Mindy Newell: EW Does SDCC
My geek overdrive continues to overwhelm me. But I’m not the only one.
Less than a week away from this year’s San Diego ComicCon (which opens its doors this Thursday, July 24th, and closes them on Sunday, July 27th) Entertainment Weekly joins the national geek fest that is summertime with a bang-up double-size issue featuring a cover shot of Robert Downey, Jr. as Iron Man and Chris Evans as Captain America with Ultron looming behind them. The issue is a stuffed-to-the-gills San Diego Comic Con preview…
And I read every single page. Including the adverts.
Now I know how those fans at the 1976 SDCC felt when Charles Lippincott (then head of Lucasfilm’s marketing, advertising and publicity department) showed some of the first production slides of Star Wars, and (writer) Roy Thomas and (artist) Howard Chaykin previewed their Marvel Comics adaptation of the film, because the cover story,an “exclusive first look” at Avengers: Age Of Ulton, does an admirable job of leaking just enough info to make me want to go out and see the move right now – only, goddamn!, it’s not due to hit the theatres for a frakking ten months! (May 1, 2015, which makes it nine months and 12 days, to be exact, and if I counted right.)
That’s incredibly unfair, EW!
By the way, that Star Wars teaser was the beginning of SDCC becoming the first exit ramp on the expressway to marketing love and box office bonanzas, for better or for worse. Most comics fans believing it was for worse, as SDCC has increasingly become more and more about film and television and less and less about the four-color world.
Along with articles on upcoming films, small and large (The Hobbit: The Battle Of The Five Armies; Air; Mad Max; Fury Road; Horns) and television shows – which Mike Gold did a wonderful job of discussing here. Although you missed Outlander, Mike, an adaptation of Diana Gabaldon’s eight-volume (so far, according to EW) saga which successfully – based on its millions plus fan base and its mega-profitability for the author and her publisher – blends the genres of romance and science fiction, and which Battlestar: Galactica rebooter Ronald D. Moore is exec-producing for cable channel Starz. It premieres this summer on Saturday, August 9th, although you can stream the first episode on the channel’s website, starting on August 2nd…
Excuse me. I got diverted… to paraphrase Peter David.
A nice surprise in the issue is a piece about Jim Steranko. Now a lot of you may be to young to remember Mr. Steranko, but many, many professionals and fans say that it was his work on Nick Fury: Agent Of Shield in the ‘60s (that decade of the Beatles, Andy Warhol, “tuning in, dropping out, and turning on,” the pill, Vietnam, burning bras, the Chicago Democratic Convention… that decade of social revolution) which bumped up comics from pulp rags to line the birdcage with to a new American literary and artistic medium.
Me, I was too young to understand just how revolutionary Mr. Steranko’s work was, but it definitely sunk into the deeper reaches of my pre-adolescent psyche, influencing my (much) later work in the field, i.e., Mr. Steranko was – and is – an individual in the very best (and maybe sometimes the very worse) sense of the word, “travelling to the beat of a different drum,” as Linda Ronstadt and the Stone Poneys sang in 1967. (Here’s a question for you music trivia buffs out there. Who wrote “Different Drum?”*)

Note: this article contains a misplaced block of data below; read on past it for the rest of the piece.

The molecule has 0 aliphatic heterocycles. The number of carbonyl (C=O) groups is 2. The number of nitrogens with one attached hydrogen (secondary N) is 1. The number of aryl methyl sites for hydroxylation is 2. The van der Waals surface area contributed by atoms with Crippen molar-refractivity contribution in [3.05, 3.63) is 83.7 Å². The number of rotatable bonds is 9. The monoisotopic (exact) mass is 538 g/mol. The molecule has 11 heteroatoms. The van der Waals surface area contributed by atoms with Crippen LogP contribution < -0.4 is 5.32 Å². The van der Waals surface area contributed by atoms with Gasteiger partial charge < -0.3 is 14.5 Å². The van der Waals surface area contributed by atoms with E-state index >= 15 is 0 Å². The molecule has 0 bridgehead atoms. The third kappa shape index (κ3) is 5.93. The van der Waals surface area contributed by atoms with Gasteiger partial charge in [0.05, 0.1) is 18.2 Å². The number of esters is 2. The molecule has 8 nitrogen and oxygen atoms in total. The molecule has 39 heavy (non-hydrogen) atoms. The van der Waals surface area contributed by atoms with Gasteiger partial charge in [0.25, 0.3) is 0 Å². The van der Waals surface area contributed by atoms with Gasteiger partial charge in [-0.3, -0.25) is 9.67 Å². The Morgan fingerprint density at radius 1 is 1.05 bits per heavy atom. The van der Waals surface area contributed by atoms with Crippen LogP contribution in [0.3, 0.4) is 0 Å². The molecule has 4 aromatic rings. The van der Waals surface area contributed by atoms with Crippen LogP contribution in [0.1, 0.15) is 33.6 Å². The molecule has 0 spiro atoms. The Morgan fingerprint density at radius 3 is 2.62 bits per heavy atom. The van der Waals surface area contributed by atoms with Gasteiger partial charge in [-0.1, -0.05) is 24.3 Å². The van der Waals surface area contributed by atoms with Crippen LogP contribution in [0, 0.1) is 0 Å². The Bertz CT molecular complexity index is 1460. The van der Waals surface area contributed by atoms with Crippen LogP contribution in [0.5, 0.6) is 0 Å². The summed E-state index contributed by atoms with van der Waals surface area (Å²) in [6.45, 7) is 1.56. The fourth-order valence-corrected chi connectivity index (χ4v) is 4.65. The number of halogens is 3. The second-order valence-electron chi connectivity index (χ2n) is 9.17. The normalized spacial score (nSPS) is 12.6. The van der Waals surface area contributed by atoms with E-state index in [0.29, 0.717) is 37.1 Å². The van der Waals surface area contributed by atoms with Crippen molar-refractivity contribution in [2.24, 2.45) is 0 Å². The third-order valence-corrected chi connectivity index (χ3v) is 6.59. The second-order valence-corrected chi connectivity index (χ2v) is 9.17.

There’s also an oral history of The Terminator, which is interesting, but a little sycophantic, IMHO, although in fairness these types of interviews usually are, and also because I’m not really a fan of Mr. Cameron’s, who has become a Hollywood financial powerhouse and player despite the constant charges of plagiarism leveled against him. Notably Avatar, but also Titanic and the above-mentioned Terminator.
Don’t get me wrong. I love his Titanic. It’s compelling and historically pretty damn accurate. But many film aficionados, including director and writer Peter Bogdanovich, noted the *ahem* similarity between Cameron’s 1997 film and History Is Made At Night, a 1937 film by Walter Wanger, directed by Frank Borzage, which tells the story of a love triangle between a financial magnate (Colin Clive), his beautiful (and unhappy) wife (Jean Arthur) and a French headwaiter (Charles Boyer). Just where do Jean and Charles meet? On an ocean liner. On her maiden voyage. And guess what? The ship hits an iceberg.
And I love Terminator. But have you ever sat through the credits and seen the acknowledgement to Harlan Ellison? Do you know why? Mr. Ellison filed a suit that complained that elements of the film were sourced from two episodes of The Outer Limits that Mr. Ellison wrote, “Soldier,” and “Demon with a Glass Hand.” Hemdale, Terminator’s production company, and Orion Pictures, its distributor, settled out of court with Mr. Ellison. Part of the settlement included that film credit.
You’d have to ask Bob Ingersoll, who writes The Law Is An Ass column here at ComicMix, about this, but it’s always indicated some degree of guilt to me. Meaning that it’s not worth the hassle and the mucho dinero and time to the defendant to fight a charge that contains enough truth in it that the defendant could conceivably lose.
I wouldn’t do it.
I’d give the money and run.
*Mike Nesmith of The Monkees wrote “Different Drum.”
• • • • •
As I filed this week’s column, I heard about the passing of James Garner, 86, on Saturday, July 19, 2014. Though perhaps best known as gambler Brett Maverick and cantankerous private detective Jim Rockford on the eponymous television shows, my favorite Garner roles were U.S. Army Major Jeff Pike in 36 Hours, Lt. Bob “The Scrounger” Hendley in The Great Escape, and King Marchand in Victor Victoria. He will be missed.